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Facial paralysis can affect one side or both sides of the face and can affect eye closure, the smile and lower lip movement. Facial paralysis can be caused by a variety of syndromes and can also be the result of a birth defect, a tumor, or trauma.
When facial paralysis occurs in children, it impairs a child’s ability to move their facial muscles and show facial expression. Surgery can be done to reanimate the face and give children back the ability to show their smiles and expressions on the outside.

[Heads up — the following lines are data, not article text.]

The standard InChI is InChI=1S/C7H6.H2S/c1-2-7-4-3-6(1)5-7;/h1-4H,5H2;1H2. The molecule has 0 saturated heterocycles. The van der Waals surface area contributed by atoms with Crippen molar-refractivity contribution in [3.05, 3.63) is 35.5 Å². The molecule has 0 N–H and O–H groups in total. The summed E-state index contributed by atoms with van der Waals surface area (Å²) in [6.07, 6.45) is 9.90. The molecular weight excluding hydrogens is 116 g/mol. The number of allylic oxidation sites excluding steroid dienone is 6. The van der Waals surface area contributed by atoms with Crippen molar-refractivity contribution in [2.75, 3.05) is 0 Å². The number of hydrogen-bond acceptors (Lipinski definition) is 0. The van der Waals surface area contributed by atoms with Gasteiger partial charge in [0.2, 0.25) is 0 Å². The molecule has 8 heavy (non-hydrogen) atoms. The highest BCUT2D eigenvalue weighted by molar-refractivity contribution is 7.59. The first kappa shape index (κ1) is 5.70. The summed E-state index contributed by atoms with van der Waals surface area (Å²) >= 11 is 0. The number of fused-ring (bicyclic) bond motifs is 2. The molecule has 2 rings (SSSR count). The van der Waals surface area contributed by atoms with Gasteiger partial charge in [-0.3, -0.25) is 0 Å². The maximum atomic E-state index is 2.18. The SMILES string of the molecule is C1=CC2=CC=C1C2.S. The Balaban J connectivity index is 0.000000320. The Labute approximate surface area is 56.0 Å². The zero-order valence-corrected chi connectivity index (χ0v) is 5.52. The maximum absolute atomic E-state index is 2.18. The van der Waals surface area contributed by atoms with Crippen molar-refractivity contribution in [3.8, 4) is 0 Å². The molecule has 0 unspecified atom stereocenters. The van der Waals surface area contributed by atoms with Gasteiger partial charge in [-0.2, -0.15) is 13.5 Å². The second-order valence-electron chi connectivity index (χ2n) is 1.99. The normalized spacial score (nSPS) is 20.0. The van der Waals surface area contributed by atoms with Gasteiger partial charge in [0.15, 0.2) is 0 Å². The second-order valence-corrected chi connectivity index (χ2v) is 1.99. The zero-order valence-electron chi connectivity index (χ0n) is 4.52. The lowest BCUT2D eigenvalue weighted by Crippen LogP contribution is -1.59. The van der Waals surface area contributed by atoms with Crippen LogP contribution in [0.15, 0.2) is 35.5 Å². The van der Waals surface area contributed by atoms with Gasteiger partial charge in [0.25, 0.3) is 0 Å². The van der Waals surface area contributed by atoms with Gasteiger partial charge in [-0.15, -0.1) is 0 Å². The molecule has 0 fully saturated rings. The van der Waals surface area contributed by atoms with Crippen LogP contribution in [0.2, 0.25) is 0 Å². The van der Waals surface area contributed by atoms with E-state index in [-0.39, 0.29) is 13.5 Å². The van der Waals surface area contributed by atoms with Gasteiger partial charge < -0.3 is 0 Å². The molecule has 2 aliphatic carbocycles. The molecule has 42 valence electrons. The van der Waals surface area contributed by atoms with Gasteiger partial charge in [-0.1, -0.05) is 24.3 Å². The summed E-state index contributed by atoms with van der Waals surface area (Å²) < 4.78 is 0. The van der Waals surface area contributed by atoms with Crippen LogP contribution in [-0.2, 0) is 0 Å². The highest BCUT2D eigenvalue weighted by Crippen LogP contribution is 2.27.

The Facial Paralysis and Reanimation Clinic at Mayo Clinic Children's Center brings together a team of experts including neurologists, plastic surgeons, optometrists and physical therapists to develop a treatment plan tailored to each child.
On this Ask the Mayo Mom edition of the Q&A podcast, host Dr. Angela Mattke is joined by two experts— Dr. Samir Mardini, a plastic surgeon and chair of the Division of Plastic Surgery and co-director of the cleft and craniofacial clinic at Mayo Clinic Children's Center, and Dr. Waleed Gibreel, a craniofacial and pediatric plastic surgeon at Mayo Clinic — to discuss facial reanimation surgery in children.